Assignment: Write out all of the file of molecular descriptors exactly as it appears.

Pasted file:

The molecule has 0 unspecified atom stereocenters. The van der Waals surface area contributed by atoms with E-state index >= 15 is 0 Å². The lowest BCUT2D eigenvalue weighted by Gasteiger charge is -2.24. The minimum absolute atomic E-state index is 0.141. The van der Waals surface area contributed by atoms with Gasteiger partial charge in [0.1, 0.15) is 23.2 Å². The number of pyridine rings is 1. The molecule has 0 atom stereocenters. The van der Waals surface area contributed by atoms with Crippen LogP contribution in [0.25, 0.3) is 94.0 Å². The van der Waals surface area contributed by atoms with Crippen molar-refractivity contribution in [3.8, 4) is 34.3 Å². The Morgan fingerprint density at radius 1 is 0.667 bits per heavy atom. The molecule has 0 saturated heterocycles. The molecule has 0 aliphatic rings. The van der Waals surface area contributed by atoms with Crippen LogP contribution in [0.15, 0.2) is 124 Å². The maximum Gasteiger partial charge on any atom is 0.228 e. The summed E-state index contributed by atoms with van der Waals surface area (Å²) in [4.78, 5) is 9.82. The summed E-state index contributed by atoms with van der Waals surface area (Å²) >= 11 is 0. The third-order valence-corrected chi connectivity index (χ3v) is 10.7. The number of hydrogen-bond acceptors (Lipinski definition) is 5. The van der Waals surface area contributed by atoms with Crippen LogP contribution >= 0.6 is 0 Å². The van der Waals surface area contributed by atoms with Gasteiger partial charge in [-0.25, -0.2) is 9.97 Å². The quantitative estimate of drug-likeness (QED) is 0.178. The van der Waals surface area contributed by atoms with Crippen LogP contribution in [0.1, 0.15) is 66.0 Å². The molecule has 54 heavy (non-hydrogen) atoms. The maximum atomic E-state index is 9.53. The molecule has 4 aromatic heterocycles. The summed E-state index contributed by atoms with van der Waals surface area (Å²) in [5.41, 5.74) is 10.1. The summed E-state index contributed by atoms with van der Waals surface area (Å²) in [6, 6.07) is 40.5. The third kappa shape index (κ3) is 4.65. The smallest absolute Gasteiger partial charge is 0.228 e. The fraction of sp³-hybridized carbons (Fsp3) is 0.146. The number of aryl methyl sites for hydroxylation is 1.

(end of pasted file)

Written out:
The molecule has 0 unspecified atom stereocenters. The van der Waals surface area contributed by atoms with E-state index >= 15 is 0 Å². The lowest BCUT2D eigenvalue weighted by Gasteiger charge is -2.24. The minimum absolute atomic E-state index is 0.141. The van der Waals surface area contributed by atoms with Gasteiger partial charge in [0.1, 0.15) is 23.2 Å². The number of pyridine rings is 1. The molecule has 0 atom stereocenters. The van der Waals surface area contributed by atoms with Crippen LogP contribution in [0.25, 0.3) is 94.0 Å². The van der Waals surface area contributed by atoms with Crippen molar-refractivity contribution in [3.8, 4) is 34.3 Å². The Morgan fingerprint density at radius 1 is 0.667 bits per heavy atom. The molecule has 0 saturated heterocycles. The molecule has 0 aliphatic rings. The van der Waals surface area contributed by atoms with Crippen LogP contribution in [0.15, 0.2) is 124 Å². The maximum Gasteiger partial charge on any atom is 0.228 e. The summed E-state index contributed by atoms with van der Waals surface area (Å²) in [4.78, 5) is 9.82. The summed E-state index contributed by atoms with van der Waals surface area (Å²) >= 11 is 0. The third-order valence-corrected chi connectivity index (χ3v) is 10.7. The number of hydrogen-bond acceptors (Lipinski definition) is 5. The van der Waals surface area contributed by atoms with Crippen LogP contribution >= 0.6 is 0 Å². The van der Waals surface area contributed by atoms with Gasteiger partial charge in [-0.25, -0.2) is 9.97 Å². The quantitative estimate of drug-likeness (QED) is 0.178. The van der Waals surface area contributed by atoms with Crippen LogP contribution in [0.1, 0.15) is 66.0 Å². The molecule has 54 heavy (non-hydrogen) atoms. The maximum atomic E-state index is 9.53. The molecule has 4 aromatic heterocycles. The summed E-state index contributed by atoms with van der Waals surface area (Å²) in [5.41, 5.74) is 10.1. The summed E-state index contributed by atoms with van der Waals surface area (Å²) in [6, 6.07) is 40.5. The third kappa shape index (κ3) is 4.65. The smallest absolute Gasteiger partial charge is 0.228 e. The fraction of sp³-hybridized carbons (Fsp3) is 0.146. The number of aryl methyl sites for hydroxylation is 1.